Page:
Cooperative __init__ in Python
__init__ in Python kinda sucks. Actually, the linked example involves a method other than
__init__, but this is probably the most common situation in which this problem arises.
There is a pattern I sometimes use in this situation, which provides cooperative handling of kwargs, with the caveat that the argument namespace is shared across the whole inheritance hierarchy. The usage looks something like this:
class Base(object): def __init__(self, foo): self.foo = foo class A(Base): def __init__(self, bar=5, **kw): # consume bar parameter super(A, self).__init__(**kw) self.bar = bar # sample instantiations A(foo=10) A(foo=5, bar=10) class B(Base): def __init__(self, baz, **kw): # consume baz parameter super(B, self).__init__(**kw) self.baz = baz # sample instantiations B(foo=7, baz=9) class C(A, B): def __init__(self, foo, baz=10, quux, **kw): # munge foo, and make baz default to 10 # also consume quux super(B, self).__init__(foo=foo + 5, baz=baz, **kw) self.quux = quux # sample instantiations C(foo=2, bar=10, baz=7) C(foo=8)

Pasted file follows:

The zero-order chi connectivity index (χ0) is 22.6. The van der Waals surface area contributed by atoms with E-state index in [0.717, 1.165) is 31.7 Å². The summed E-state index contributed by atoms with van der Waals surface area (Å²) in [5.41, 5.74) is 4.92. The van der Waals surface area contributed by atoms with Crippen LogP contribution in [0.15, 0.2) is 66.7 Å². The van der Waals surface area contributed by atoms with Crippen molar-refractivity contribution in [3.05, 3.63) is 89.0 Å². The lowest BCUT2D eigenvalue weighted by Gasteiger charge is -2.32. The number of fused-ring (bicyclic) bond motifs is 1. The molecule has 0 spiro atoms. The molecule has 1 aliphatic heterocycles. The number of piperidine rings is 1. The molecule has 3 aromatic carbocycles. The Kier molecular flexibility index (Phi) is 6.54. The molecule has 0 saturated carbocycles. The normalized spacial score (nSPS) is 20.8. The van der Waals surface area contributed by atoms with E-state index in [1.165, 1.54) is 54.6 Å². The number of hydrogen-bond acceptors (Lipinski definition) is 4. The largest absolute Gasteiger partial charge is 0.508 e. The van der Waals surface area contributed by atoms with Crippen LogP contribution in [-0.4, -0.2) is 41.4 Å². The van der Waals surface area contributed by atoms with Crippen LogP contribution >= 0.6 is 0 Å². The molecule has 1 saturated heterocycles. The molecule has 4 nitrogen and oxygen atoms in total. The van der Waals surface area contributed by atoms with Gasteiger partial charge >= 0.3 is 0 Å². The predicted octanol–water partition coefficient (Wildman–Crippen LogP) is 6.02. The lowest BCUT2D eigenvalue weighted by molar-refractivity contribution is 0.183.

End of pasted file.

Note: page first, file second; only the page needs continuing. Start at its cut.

I’m not going to debate the larger issues here; I’m just presenting this as something that hopefully be a useful tool for handling this kind of situation. In the cases where I’ve used it, it has worked quite well, although you will probably run into trouble when many parts of the inheritance tree are under different people’s control, due to the shared argument namespace.